Police Install Gunshot-Detecting Microphones On Streets Of 90 US Cities.
ShotSpotter, the gunfire locator and sensor technology, was first installed by New York City police in 2015. In the past two years, the gunfire location technology has been expanded across the country, (http://www.businessinsider.com/how-shotspotter-works-microphones-detecting-gunshots-2017-6) Business Insider reports . The hundreds of tiny sensors used in NYPD's pilot program were placed along rooftops, light posts and traffic poles throughout high-crime areas of the Bronx and Brooklyn. Since then, a $3 million budget increase allowed NYPD to roll out the microphones to all five boroughs by the end of 2016.
(http://www.ibtimes.com/body-cameras-us-police-officers-are-programs-effective-1732118) Read: Body Cameras For US Police Officers: Are They Effective?
The ShotSpotter equipment picks up gunshot sounds and relays the data as an alert to the company's headquarters in Newark, Calif., where software analyzes the sound as well as providing a GPS dot to local law enforcement computers across the country that is accurate within 11 feet.
Clark founded ShotSpotter in the mid-1990s and had the company's first gunshot detection system installed in Redwood City, Calif., in 1997.
Gunshot Detection Accurate To Within 11 Feet Citywide
(https://www.dnainfo.com/new-york/20160518/crown-heights/heres-how-nypds-expanding-shotspotter-system-hears-gunfire) ShotSpotter CEO Ralph A. Clark told DNA Info in 2016 that whenever the equipment hears a "boom or bang" it timestamps the sound within milliseconds while also ignoring all other sonic activity.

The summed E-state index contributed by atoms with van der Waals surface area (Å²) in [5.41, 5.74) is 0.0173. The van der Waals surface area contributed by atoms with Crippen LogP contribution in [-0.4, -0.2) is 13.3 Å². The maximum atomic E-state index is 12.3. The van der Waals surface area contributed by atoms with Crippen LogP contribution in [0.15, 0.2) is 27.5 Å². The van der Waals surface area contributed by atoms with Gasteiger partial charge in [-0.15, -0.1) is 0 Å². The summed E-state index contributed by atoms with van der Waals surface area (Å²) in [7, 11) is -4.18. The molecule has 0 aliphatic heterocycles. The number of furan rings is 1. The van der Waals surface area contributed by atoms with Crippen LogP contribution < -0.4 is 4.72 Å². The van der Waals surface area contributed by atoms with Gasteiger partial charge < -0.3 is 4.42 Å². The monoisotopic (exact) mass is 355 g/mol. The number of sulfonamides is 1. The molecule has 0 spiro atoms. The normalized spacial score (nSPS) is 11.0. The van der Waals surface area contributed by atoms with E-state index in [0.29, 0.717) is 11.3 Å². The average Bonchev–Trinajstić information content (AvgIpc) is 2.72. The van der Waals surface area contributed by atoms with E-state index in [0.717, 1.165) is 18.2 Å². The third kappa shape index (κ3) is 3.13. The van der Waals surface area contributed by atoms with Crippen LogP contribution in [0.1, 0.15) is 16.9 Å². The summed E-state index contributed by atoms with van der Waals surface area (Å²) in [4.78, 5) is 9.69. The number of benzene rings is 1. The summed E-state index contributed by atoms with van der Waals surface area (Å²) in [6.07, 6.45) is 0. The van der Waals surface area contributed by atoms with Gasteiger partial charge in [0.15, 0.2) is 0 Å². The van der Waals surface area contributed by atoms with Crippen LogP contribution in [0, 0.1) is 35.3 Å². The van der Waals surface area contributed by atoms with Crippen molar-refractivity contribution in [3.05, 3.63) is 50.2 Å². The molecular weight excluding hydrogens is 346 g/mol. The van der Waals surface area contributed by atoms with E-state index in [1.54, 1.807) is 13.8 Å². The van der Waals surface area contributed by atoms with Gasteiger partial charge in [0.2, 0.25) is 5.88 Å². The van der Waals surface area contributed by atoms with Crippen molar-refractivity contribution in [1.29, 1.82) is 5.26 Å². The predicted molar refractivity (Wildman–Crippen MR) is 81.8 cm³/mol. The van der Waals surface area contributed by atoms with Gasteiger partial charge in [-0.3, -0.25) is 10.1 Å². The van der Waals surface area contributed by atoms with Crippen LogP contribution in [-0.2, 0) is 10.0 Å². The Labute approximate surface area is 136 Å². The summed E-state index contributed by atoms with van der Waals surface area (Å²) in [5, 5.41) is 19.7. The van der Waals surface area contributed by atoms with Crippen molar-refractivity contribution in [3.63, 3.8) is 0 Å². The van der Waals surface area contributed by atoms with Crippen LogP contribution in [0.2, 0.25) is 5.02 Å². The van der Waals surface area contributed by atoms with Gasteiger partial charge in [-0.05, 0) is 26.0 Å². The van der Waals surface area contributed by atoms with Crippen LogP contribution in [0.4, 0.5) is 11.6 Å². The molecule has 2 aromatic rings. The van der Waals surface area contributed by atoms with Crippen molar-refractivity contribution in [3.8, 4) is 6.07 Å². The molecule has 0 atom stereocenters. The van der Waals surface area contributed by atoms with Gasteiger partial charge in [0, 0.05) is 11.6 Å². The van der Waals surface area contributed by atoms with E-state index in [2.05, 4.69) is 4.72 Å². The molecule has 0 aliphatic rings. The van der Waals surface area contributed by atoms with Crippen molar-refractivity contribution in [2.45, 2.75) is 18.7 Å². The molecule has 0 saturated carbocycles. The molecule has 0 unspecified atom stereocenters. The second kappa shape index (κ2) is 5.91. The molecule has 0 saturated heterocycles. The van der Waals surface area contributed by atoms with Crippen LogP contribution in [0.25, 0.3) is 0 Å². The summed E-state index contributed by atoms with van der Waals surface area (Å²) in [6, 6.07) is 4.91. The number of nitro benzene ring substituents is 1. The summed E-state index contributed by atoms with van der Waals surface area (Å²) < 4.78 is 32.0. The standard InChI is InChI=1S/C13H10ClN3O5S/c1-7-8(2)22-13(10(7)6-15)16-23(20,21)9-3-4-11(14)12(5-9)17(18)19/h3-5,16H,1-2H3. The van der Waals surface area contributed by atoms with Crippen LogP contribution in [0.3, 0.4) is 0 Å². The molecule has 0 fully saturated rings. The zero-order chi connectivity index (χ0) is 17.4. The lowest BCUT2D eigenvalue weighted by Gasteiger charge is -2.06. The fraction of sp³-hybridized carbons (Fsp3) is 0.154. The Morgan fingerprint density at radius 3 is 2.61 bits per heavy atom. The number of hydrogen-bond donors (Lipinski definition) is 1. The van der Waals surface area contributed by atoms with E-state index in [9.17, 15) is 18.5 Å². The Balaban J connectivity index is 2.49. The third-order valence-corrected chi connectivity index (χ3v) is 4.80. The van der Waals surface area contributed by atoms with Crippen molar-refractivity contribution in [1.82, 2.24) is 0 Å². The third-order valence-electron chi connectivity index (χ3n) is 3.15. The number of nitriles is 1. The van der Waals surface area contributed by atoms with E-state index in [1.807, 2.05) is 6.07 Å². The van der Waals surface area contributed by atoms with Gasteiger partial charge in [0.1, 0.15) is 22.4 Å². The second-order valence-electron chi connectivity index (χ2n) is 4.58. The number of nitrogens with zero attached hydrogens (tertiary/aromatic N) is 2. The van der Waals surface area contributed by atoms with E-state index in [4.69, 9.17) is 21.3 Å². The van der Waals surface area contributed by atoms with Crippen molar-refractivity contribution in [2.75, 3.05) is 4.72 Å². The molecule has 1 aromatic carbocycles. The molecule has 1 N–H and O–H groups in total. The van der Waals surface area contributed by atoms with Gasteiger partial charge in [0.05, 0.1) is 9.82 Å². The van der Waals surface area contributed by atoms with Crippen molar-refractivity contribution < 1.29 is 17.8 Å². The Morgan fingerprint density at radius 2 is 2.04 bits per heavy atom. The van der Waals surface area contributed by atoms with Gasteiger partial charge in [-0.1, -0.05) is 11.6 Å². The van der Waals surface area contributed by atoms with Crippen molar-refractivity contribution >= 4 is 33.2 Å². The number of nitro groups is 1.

"The GPS chip gives us a precise location and precise time so when these sensors detect the boom or bang and timestamp it, they're sending that little bit of metadata back to the software in the cloud [that triangulates the location]," said Clark. "It's like solving a puzzle, right? It says 'OK, the location of that boom or bang sound had to be here.'"
ShotSpotter also sends alerts to apps on police officers' phones.
The company admitted there are still issues with the technology. A 2015 Forbes analysis found that 30 to 70 percent of shootings reported by the data in more than two-dozen cities actually turned out not to have been real gunshots. Often the microphones can pick up fireworks or vehicle noises that set off the alerts. But law enforcement officials still say it's helped track "serial shooters," which are often underreported in some high-crime areas.
"We've gone to the dot and found the casings 11 feet from where the dot was, according to the GPS coordinates," Capt. David Salazar of the Milwaukee Police Dept. told Business Insider. "So it's incredibly helpful. We've saved a lot of people's lives."
Salazar added that before the implementation of the ShotSpotter microphones, only 16 percent of gunshot cases led to 911 calls. NYPD crime statistics show that between 75 and 80 percent of shooting incidents are not reported to 911 in the city.
ShotSpotter's Clark claims that some cities have seen a 25 to 35 percent decrease in year-over-year gun violence in specific high-crime neighborhoods. He said the software records 60,000 gunshots each year throughout the country.
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|Publication:||International Business Times - US ed.|
|Date:||Jun 26, 2017|
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